Public Health Connects the Dots! Meatless Monday at APHA

Meatless MondayIf there’s one thing I love more than connecting the dots between human, animal, and environmental well-being, it’s when PUBLIC HEALTH connects those dots!  The discipline took an important steps toward doing so when the American Public Health Association (APHA) featured Meatless Monday during its annual meeting and exposition in Boston last week.

Meatless Monday is a global movement encouraging meat-free Mondays for the sake of individual health and the planet’s well-being.  On Tuesday, November 5th, Elizabeth Meltz, Director of Sustainability for the Batali and Bastianich Hospitality Group, discussed the rise of Meatless Monday and its implication for restaurants.  She used the movement as an example of how public health concerns and corporate interests can be successfully united.  The meeting also featured a session about the link between dietary choices and health.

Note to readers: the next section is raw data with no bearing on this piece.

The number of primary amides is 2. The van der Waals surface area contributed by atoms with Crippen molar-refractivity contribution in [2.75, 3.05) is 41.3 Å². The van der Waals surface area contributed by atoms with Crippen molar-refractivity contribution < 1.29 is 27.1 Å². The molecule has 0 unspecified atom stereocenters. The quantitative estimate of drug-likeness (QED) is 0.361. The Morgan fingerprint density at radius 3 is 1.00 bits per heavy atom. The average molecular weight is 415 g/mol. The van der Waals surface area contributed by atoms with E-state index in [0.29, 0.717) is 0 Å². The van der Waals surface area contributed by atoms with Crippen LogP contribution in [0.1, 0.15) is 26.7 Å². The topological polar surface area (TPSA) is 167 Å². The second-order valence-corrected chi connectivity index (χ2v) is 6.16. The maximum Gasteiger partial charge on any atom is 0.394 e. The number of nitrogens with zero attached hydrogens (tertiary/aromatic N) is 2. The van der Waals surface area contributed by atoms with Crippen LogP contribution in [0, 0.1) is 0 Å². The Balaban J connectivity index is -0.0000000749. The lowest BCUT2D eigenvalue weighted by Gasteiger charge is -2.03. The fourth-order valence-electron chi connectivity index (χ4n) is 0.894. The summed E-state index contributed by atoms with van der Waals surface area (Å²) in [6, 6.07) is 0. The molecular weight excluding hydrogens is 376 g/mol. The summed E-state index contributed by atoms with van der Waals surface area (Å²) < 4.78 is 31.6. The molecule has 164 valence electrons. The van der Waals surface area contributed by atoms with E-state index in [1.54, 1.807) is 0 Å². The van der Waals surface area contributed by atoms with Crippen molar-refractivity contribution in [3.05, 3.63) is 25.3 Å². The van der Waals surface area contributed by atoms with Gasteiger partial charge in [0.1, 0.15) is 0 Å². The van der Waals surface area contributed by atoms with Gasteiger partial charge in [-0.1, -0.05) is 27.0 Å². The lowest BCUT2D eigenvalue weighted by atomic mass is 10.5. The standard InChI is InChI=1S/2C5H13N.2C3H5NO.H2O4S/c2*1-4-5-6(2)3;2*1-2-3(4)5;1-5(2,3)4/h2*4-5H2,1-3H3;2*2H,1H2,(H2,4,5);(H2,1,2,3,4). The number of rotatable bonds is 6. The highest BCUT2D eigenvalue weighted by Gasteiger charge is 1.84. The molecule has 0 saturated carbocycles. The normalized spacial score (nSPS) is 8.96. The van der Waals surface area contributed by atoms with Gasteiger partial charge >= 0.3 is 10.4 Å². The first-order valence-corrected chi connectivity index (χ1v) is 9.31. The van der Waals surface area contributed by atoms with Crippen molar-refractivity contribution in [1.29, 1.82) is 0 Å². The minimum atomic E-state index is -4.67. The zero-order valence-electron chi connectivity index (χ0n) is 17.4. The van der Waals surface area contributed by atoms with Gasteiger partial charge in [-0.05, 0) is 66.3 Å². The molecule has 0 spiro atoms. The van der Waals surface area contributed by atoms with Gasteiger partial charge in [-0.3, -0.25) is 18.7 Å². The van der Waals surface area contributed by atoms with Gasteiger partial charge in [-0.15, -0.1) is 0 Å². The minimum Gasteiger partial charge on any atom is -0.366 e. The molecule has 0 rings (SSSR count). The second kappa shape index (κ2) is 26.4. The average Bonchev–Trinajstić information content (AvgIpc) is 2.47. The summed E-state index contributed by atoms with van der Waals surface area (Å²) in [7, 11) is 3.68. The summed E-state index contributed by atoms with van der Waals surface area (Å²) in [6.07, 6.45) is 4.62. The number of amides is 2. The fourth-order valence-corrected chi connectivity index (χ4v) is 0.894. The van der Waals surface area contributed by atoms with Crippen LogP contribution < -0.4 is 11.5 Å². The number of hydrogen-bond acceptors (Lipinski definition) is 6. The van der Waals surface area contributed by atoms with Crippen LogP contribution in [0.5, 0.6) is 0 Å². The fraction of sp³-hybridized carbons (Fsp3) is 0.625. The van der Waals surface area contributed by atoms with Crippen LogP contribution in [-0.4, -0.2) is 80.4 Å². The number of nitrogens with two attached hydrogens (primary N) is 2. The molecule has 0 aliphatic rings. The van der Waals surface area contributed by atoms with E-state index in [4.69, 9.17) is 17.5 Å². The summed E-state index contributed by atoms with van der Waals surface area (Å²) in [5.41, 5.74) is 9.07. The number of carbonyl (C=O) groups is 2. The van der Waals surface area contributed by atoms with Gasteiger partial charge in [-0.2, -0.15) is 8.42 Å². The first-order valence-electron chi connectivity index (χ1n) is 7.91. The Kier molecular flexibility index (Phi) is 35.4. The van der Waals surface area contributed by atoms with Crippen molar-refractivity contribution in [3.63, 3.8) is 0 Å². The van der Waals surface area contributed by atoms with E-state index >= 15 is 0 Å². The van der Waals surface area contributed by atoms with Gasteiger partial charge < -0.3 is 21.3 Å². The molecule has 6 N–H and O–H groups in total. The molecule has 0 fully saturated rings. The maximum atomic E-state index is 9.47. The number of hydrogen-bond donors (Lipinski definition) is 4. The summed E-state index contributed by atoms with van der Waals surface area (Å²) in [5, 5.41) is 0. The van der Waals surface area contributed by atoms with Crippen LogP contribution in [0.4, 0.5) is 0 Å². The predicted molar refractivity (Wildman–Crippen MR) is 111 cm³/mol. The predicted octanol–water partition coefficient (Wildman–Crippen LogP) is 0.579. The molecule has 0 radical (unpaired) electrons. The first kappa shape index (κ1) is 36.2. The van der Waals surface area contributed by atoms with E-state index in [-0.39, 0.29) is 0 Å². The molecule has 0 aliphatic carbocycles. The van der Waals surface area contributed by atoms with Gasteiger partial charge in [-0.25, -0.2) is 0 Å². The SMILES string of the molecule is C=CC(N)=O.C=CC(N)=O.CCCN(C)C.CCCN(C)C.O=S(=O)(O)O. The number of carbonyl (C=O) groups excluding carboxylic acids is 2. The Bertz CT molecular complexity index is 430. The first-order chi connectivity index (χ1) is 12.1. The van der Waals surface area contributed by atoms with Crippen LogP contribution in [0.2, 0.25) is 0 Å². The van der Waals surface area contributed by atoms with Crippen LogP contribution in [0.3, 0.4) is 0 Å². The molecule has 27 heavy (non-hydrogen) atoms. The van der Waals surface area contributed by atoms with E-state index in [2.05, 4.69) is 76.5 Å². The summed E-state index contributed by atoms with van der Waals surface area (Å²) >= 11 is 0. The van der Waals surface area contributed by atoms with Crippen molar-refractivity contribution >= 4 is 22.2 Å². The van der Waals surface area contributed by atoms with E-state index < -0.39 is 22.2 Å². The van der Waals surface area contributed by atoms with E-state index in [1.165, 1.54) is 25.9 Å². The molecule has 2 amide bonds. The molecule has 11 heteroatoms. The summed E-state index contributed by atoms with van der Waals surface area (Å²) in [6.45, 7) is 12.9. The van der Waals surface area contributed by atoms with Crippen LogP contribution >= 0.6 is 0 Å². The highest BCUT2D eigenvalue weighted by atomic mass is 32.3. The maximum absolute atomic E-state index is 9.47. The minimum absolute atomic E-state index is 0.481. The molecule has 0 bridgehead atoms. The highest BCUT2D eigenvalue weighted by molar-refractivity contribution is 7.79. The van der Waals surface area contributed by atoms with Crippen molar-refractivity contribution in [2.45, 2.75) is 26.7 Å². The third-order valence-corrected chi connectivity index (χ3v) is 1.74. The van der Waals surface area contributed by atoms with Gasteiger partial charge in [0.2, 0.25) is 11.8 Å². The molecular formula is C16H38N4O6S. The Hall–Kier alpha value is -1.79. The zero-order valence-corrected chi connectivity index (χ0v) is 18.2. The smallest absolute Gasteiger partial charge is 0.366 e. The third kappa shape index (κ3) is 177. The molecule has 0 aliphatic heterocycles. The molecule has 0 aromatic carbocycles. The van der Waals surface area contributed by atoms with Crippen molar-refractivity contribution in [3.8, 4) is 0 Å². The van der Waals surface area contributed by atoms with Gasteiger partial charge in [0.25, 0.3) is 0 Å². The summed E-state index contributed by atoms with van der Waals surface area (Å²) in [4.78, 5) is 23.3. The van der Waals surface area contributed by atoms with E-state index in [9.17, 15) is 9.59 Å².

As I’ve written before, I’m a fan of public health because I think it provides particularly powerful and useful tools for changing violent and exploitive norms and behaviors.  While this bit of connectionist success centers on dietary choices, featuring the Meatless Monday movement is an important step in connecting the dots within public health.  And Meatless Monday is the perfect entry point because it began in partnership with the Johns Hopkins School of Public Health.  The APHA annual meeting and exposition is a very popular and very large event; by highlighting Meatless Monday, organizers not only put the issue in front of hundreds of public health practitioners but also demonstrated acceptance of the strategy within the public health world.  That’s no small feat and, as someone who uses public health principles to work against violence and towards a peaceful and just world for all, I hope to see the connections continue.


One thought on “Public Health Connects the Dots! Meatless Monday at APHA

  1. hmm… used to be Roman Catholic practice to have meatless Fridays…more or less for spiritual health. I remember! Always easy to play Monday morning quarterback. Wouldn’t it have been nice if back in the 50’s and early 60’s this practice could have been expanded to include the health of the planet? If we only knew….

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